Black or white.  On or off.  Up or down…all propositions that do not take into account any gradations on the scale.  You either win or lose.  It doesn’t matter how much you win/lose by.  

Could Kansas have beaten Oregon to get to the Final Four? We’ll never know.  Lose by one point anywhere in the March Madness bracket, and you’ve lost everything, and the winner WINS everything.  The margin is as thin as a hair, but the rewards are outrageous.

This is why we have the much ballyhoo’d 1% envy in our culture.  Somewhere along the line a company like GE won a contract over (   nameless competitor   ) and it vaulted them to the top and they’ve stayed there ever since ’cause they’ve had the advantage (the 1%).  Sure they’ve had to work to stay there, but in the beginning they were just a smidgen better than the other guys, and those other guys got relegated to the dustheap of history while our GE-like candidate went to the bank.

How many almost discovered the lightbulb, phones, flight, and viruses?  I’d wager they were 99% there when Edison, Bell, the Wright Bros., and Ivanovsky broke through with the discovery.  But 99% wasn’t good enough.  Olympic winners take a one-thousandth of a second advantage to the gold.  Uh..who was that in second place?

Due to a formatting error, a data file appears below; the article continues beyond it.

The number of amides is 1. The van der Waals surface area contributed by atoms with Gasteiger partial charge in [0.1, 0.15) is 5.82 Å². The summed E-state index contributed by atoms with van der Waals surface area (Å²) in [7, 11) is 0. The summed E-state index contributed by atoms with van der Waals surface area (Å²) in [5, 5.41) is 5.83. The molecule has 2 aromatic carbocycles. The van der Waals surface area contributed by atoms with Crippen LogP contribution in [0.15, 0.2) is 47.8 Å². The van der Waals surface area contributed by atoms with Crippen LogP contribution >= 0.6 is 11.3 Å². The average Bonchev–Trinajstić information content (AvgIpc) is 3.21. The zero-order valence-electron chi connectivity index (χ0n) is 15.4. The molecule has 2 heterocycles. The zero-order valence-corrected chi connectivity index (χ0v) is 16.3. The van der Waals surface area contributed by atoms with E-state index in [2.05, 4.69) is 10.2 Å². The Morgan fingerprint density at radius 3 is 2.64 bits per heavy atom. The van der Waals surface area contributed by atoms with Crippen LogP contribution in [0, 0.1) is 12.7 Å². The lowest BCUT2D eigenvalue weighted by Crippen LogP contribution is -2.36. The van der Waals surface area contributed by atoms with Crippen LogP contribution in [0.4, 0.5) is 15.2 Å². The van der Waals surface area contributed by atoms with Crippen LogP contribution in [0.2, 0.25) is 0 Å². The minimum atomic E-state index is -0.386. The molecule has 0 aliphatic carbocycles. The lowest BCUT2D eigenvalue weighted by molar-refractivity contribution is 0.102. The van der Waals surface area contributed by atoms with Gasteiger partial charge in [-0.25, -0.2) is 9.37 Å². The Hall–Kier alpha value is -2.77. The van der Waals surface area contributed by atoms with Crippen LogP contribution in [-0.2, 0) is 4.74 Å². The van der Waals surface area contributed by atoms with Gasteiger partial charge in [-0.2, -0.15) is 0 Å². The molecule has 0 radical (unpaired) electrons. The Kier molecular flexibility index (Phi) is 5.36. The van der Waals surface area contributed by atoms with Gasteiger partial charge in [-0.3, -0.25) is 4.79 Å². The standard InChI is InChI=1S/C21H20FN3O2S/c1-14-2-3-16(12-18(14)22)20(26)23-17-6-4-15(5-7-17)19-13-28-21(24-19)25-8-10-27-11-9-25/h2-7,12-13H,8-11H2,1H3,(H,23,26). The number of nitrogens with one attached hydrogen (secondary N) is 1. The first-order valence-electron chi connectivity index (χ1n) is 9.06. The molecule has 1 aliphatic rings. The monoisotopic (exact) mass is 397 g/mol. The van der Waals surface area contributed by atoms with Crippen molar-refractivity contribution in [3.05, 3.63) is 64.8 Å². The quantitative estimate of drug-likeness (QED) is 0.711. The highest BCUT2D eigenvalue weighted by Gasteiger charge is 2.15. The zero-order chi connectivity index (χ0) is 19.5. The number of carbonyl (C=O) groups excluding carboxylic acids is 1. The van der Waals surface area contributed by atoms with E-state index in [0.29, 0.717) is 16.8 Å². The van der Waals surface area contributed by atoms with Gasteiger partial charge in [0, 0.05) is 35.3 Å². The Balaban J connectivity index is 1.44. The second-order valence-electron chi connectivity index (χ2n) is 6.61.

When your audition lands in the lap of the deciding producer along with the other XXX auditions, the one that’ll catch their ear is the audition that’s 1% better.  That’s all.  That’s what will separate you from the guy/gal who got the job and the guy/gal who doesn’t.  

1%

You’re 99% there, but it wasn’t enough.  You have the talent, the coaching, the equipment, the agent, the moxie, the delivery, and the quick turnaround, but it may still be just 99%. The winner edges you out by 1% but takes ALL the rewards.

Sounds cruel, but it’s true.  This is the way of the world.  The unfair consequence of all-or-nothing competition.

Today’s blog was inspired by a brilliant article written by James Clear: “…These situations in which small differences in performance lead to outsized rewards are known as Winner-Take-All Effects. They typically occur in situations that involve relative comparison, where your performance relative to those around you is the determining factor in your success…”

Take the time to read Clear’s argument in: The 1 Percent Rule: Why a Few People Get Most of the Rewards.  “…You don’t need to be twice as good to get twice the results. You just need to be slightly better…”

And what does Clear say makes you slightly better?  “…The people and organizations that can do the right things, more consistently are more likely to maintain a slight edge and accumulate disproportionate rewards over time…”

Worth the read.

Really.

CourVO

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